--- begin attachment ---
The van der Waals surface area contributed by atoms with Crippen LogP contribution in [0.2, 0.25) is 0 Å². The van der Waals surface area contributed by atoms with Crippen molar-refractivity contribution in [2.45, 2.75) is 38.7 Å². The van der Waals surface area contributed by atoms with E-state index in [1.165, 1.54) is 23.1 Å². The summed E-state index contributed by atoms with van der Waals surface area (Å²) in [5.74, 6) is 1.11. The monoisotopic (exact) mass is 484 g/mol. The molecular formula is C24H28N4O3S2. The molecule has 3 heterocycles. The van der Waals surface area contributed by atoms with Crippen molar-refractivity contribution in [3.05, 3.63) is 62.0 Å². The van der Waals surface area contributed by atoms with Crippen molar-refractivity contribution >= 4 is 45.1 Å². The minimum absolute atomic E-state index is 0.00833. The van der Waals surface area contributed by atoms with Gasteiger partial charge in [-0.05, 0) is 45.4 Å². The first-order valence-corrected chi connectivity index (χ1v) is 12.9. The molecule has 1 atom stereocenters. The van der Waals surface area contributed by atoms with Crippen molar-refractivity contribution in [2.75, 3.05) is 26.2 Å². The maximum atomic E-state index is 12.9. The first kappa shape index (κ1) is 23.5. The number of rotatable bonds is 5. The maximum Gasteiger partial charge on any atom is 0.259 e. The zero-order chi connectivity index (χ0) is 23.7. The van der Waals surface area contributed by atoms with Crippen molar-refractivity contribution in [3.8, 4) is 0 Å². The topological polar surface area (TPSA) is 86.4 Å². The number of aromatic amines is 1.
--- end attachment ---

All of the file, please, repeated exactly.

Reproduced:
The van der Waals surface area contributed by atoms with Crippen LogP contribution in [0.2, 0.25) is 0 Å². The van der Waals surface area contributed by atoms with Crippen molar-refractivity contribution in [2.45, 2.75) is 38.7 Å². The van der Waals surface area contributed by atoms with E-state index in [1.165, 1.54) is 23.1 Å². The summed E-state index contributed by atoms with van der Waals surface area (Å²) in [5.74, 6) is 1.11. The monoisotopic (exact) mass is 484 g/mol. The molecular formula is C24H28N4O3S2. The molecule has 3 heterocycles. The van der Waals surface area contributed by atoms with Crippen molar-refractivity contribution in [3.05, 3.63) is 62.0 Å². The van der Waals surface area contributed by atoms with Crippen molar-refractivity contribution >= 4 is 45.1 Å². The minimum absolute atomic E-state index is 0.00833. The van der Waals surface area contributed by atoms with Gasteiger partial charge in [-0.05, 0) is 45.4 Å². The first-order valence-corrected chi connectivity index (χ1v) is 12.9. The molecule has 1 atom stereocenters. The van der Waals surface area contributed by atoms with Crippen molar-refractivity contribution in [2.75, 3.05) is 26.2 Å². The maximum atomic E-state index is 12.9. The first kappa shape index (κ1) is 23.5. The number of rotatable bonds is 5. The maximum Gasteiger partial charge on any atom is 0.259 e. The zero-order chi connectivity index (χ0) is 23.7. The van der Waals surface area contributed by atoms with Crippen molar-refractivity contribution in [3.8, 4) is 0 Å². The topological polar surface area (TPSA) is 86.4 Å². The number of aromatic amines is 1.